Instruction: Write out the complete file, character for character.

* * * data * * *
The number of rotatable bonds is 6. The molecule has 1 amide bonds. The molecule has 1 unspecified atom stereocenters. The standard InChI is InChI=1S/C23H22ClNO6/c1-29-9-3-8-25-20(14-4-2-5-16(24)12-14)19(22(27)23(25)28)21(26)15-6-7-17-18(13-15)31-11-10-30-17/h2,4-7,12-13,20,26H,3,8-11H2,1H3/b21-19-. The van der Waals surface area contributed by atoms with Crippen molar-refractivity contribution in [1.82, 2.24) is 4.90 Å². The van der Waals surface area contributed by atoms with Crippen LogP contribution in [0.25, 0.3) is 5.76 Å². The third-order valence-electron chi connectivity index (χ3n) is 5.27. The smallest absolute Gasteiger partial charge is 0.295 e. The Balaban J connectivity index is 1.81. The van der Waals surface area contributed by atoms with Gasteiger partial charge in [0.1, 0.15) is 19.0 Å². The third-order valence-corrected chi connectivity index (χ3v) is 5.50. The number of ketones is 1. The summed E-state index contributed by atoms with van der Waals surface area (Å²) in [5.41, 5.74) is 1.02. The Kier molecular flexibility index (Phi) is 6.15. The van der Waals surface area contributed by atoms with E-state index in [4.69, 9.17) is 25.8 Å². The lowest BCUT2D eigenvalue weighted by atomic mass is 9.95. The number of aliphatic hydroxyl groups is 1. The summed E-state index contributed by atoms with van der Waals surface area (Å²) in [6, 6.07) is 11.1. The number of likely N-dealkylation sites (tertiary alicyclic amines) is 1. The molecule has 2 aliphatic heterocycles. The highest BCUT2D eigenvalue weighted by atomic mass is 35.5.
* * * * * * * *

The number of rotatable bonds is 6. The molecule has 1 amide bonds. The molecule has 1 unspecified atom stereocenters. The standard InChI is InChI=1S/C23H22ClNO6/c1-29-9-3-8-25-20(14-4-2-5-16(24)12-14)19(22(27)23(25)28)21(26)15-6-7-17-18(13-15)31-11-10-30-17/h2,4-7,12-13,20,26H,3,8-11H2,1H3/b21-19-. The van der Waals surface area contributed by atoms with Crippen molar-refractivity contribution in [1.82, 2.24) is 4.90 Å². The van der Waals surface area contributed by atoms with Crippen LogP contribution in [0.25, 0.3) is 5.76 Å². The third-order valence-electron chi connectivity index (χ3n) is 5.27. The smallest absolute Gasteiger partial charge is 0.295 e. The Balaban J connectivity index is 1.81. The van der Waals surface area contributed by atoms with Gasteiger partial charge in [0.1, 0.15) is 19.0 Å². The third-order valence-corrected chi connectivity index (χ3v) is 5.50. The number of ketones is 1. The summed E-state index contributed by atoms with van der Waals surface area (Å²) in [5.41, 5.74) is 1.02. The Kier molecular flexibility index (Phi) is 6.15. The van der Waals surface area contributed by atoms with E-state index in [4.69, 9.17) is 25.8 Å². The lowest BCUT2D eigenvalue weighted by atomic mass is 9.95. The number of aliphatic hydroxyl groups is 1. The summed E-state index contributed by atoms with van der Waals surface area (Å²) in [6, 6.07) is 11.1. The number of likely N-dealkylation sites (tertiary alicyclic amines) is 1. The molecule has 2 aliphatic heterocycles. The highest BCUT2D eigenvalue weighted by atomic mass is 35.5.